Archive for July, 2009
In my 25+ years of practicing internal medicine, I can recall the frequent sensation of impending doom, frazzled nerves, and mild nausea as I entered the room to see many of my difficult patients. I had often failed to move their care forward, diagnose their myriad complaints, or improve their health despite my best efforts. Even after referrals to multiple specialists, innumerable diagnostic tests, and extensive harangues attempting to convince them to change their lifestyle, I had only succeeded in increasing my sense of futility, and questioning my ability as a clinician.
There is considerable agreement that the status quo of health care delivery in the United States is not sustainable and that it is not providing optimal care for all Americans. Many see the major goal of health care reform as decreasing the per-capita cost of care and increasing the quality of care. One of the obstacles to achieving health care reform is the enormous gap between what the health care experts believe and what the general public believe about staying healthy.
My life, both personally and professionally, has taken many turns, to my present position as chief knowledge officer of the Institute for Clinical Systems Improvement (ICSI). During that time there has been a major transition in the roles of ICSI and my personal role in our ongoing activities. This has led to an increased understanding of what is needed to support truly innovative, potential disruptive interventions among our member organizations.
Kent Bottles: The Ideal Doctor/Patient Relationship: Can Doctors Ever Know What Will Benefit the Patient
What is the ideal relationship between doctor and patient in 2009 America? In 1927, in a famous essay titled “The Care of the Patient,” Francis Peabody described the personal bond between these two actors as the source of the “greatest satisfaction of the practice of medicine.” (JAMA, 1927, 88: 877) (http://www.bmcb4.org/Peabody.htm). During my medical school days in the late 1970’s at Case Western Reserve in Cleveland, this personal bond was talked about a lot.
Friday I went on a field trip to Epic, the company that supplies electronic health records (EHR) to most hospitals in Minnesota. Epic is located outside of Madison, Wisconsin in the little town of Verona which is about a $66.00 taxi ride from the Madison airport. They bought about 450 acres of farmland and are raising a lot of new buildings. The one I had my meetings in was very fancy and full of eclectic art–it was furnished like a fishing lodge. There is also an Ice Castle meeting room and an intergalactic meeting room with stained glass windows and planets. You get the picture.
In my 35+ years as a physician working in quality improvement, I’ve had some small successes, but as I’ve often commented–“the landscape of my career in quality improvement is littered with the carcasses of well-designed, well-conceived, and well-constructed projects.” Since my move to ICSI, I’ve begun to understand the naivete which doomed my work. Despite my energy, and those few stalwarts who worked with me, the strategy of “waiting patiently” was successful in ensuring there would soon be a return to business as usual.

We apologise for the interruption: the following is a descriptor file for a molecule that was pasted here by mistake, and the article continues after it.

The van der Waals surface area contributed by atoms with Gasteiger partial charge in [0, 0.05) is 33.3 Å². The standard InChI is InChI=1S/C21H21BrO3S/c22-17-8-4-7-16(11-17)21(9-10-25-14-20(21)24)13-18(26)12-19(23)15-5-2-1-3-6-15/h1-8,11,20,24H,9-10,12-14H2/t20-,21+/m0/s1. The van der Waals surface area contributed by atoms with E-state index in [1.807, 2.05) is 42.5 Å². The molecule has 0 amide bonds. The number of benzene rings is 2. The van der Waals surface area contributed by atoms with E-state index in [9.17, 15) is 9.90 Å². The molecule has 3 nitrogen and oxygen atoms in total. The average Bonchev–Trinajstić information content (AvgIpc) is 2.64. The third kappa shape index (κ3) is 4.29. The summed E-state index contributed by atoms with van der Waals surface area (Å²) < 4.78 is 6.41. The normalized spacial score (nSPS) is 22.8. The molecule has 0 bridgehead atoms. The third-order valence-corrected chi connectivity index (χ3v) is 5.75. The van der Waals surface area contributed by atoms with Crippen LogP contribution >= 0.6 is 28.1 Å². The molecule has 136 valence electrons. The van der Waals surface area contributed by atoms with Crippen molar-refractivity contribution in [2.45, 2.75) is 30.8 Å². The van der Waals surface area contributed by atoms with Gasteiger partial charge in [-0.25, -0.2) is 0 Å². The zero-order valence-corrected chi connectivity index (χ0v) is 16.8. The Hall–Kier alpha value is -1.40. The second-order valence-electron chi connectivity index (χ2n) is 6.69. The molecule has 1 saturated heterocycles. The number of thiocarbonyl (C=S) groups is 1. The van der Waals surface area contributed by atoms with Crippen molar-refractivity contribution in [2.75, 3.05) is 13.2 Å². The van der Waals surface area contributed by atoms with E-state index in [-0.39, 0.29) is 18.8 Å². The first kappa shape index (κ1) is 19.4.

After suffering significant setbacks in well-being through the financial crisis of
2008-2009, America seems to be on the mend. In June 2009, the nation’s
well-being climbed to 66.8%, the second highest level ever recorded since Gallup and Healthways started its monthly “Well-Being Index,” which provides a measure of the rating Americans assign to their current quality of life and expectations for the future.
In it’s sentinel work, Crossing the Quality Chasm, the IOM committee noted that the gap between the quality of care our citizens deserve and the quality they receive is not a gap, but truly a chasm. They go on to identify many of the reasons for this chasm, and outline six areas of focus to reduce that gap. In the years since the original publication of that report, there has been much homage to the content of the report, but many challenges and barriers to the goal of bridging that chasm persist.
“Because social effects lag behind technological ones by decades, real revolutions don’t involve an orderly transition from point A to point B. Rather, they go from A through a long period of chaos and only then reach B. In that chaotic period, the old systems get broken long before the new ones become stable. In the late 1400s scribes existed side by side with publishers but no longer performed an irreplaceable service. Despite the replacement of their core function, however, the scribes’ sense of themselves as essential remained undiminished.” (Clay Shirky, Here Comes Everybody)
Last summer in my role at ICSI as director of communications I met with a patient who was in our DIAMOND (Depression Improvement Across Minnesota, Offerings a New Direction) program. This program changes how care for the depressed patient is delivered and paid for in primary care. The patient, who I’ll call Bill, was jittery, withdrawn and uncomfortable, but he was improving under the DIAMOND program, and wanted to help others beat this disease, so allowed me to interview him.